Ford County by John Grisham
|Ford County by John Grisham|
|Category: Short Stories|
|Reviewer: Ruth Ng|
|Summary: A rather mixed collection of short stories set in the Deep South. Some work really well, but others left me yawning.|
|Buy? Yes||Borrow? Yes|
|Pages: 352||Date: May 2010|
|Publisher: Arrow Books Ltd|
When I think of John Grisham I tend to think firstly of lawyers. Well, actually, I think of Tom Cruise first to be honest, and then the whole lawyer thing. I expect surprising twists and long, detailed plots. This collection, however, is a book of short stories so has to work differently. There isn't room within a short story for a lengthy, twisting plot, and so Grisham has to rely on other skills to make them work. My feeling was that some do and some don't. Set in America's Deep South all the stories revolve around a rather mixed bag of characters from Ford County, with the ever-present lawyers but also gamblers, murderers, con artists, drunks and scoundrels.
I think the best thing about all of the stories was the characterisation. Grisham excels at creating believable (though frequently not at all likeable) characters, and within a short story this ability is especially important. I found some of the first stories in the book a little slow-going, with lots of details as to who was doing what and coming, and going, and driving, and drinking... Further into the book, however, the characters become more interesting, so you invest more of yourself in the story.
The subject matter varies from story to story. There are almost always legal issues of some sort, but they're not always key to the plot. There's a murderer on death row who is in denial about his impending execution and spends his time manipulating his family. There's a hardworking, miserable small town lawyer who is looking for a big payout on a case so he can run away. Or there's the road-trip story, when a local man is injured and rushed to hospital and there's a call for blood donors to go to the city hospital to help which leads to three men going on a rather unusual, and very eventful, trip.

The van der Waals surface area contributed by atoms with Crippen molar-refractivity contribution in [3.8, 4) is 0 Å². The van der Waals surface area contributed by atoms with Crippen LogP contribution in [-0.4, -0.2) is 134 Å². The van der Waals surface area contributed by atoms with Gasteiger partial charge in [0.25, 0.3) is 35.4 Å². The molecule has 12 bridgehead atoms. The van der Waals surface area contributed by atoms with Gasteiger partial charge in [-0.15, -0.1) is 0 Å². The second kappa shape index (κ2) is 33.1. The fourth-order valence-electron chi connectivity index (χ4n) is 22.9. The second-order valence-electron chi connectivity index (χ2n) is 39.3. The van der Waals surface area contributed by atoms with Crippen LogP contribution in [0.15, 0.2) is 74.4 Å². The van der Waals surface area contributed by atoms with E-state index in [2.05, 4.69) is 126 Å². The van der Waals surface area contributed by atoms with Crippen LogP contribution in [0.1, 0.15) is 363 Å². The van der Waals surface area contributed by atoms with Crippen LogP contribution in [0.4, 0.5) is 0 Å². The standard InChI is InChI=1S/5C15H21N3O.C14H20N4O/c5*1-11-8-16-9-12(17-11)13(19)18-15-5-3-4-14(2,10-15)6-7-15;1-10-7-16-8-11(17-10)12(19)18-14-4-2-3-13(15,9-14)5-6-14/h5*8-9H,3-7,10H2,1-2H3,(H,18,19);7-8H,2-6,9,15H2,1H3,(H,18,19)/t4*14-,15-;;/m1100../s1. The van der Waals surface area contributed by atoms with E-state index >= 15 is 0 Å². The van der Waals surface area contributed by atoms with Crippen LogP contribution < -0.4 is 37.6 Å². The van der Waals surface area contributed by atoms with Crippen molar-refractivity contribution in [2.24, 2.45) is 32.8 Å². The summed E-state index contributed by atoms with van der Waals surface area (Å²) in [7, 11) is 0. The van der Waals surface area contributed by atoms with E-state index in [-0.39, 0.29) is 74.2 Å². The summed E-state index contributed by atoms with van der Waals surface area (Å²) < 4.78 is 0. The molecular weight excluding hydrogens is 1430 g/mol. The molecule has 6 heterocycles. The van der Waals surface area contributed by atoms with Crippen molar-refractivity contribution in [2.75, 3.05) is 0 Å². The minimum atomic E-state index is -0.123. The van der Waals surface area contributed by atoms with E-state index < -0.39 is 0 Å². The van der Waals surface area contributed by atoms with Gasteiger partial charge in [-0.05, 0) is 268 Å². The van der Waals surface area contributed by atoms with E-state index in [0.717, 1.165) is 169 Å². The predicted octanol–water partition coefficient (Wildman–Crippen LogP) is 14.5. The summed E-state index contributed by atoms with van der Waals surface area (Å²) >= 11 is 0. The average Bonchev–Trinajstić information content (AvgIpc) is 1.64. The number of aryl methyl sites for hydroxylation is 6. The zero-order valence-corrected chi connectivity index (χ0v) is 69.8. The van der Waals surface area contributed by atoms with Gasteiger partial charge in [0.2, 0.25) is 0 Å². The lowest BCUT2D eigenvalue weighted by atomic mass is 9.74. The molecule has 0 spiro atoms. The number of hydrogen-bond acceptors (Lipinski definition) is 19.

One story called Michael's Room is about a family who kidnap the lawyer who fought them in court over their insurance money for their brain damaged son. I felt like I should have been more moved by this story than I was. There just felt like there was some emotional depth lacking somehow. Things improved with the next story, Quiet Haven, which kept me guessing as to the outcome. My favourite, however, was the very last story in the book, Funny Boy, and really it's because of the last couple of stories that I bumped my review from three and a half stars up to four. Funny Boy goes back to the time when little was known about AIDS, and fear was the ruling factor of the day. It deals movingly with a young man who comes back to his home town to die and, cast out by his family because of his homosexuality, he moves into the black area of the town, on the other side of the tracks, to live with an elderly spinster, Emporia. I liked the mix of humour and tragedy in the story; all the small town gossips who string together rumours to pass along, the burgeoning friendship between Adrian and Emporia, and the blind fear of the town's population that Adrian will somehow infect them all with AIDS that leads to him being a total recluse in his final days.
I didn't find this book to be exciting, or a page-turner. It was rather slow and pedestrian for the most part, but the interesting characters make it worth a read, and Grisham fans will probably be glad to have something new of his to read.
I'd like to thank the publishers for sending a copy to The Bookbag.
You can read more book reviews or buy Ford County by John Grisham at Amazon.co.uk.
You can read more book reviews or buy Ford County by John Grisham at Amazon.com.
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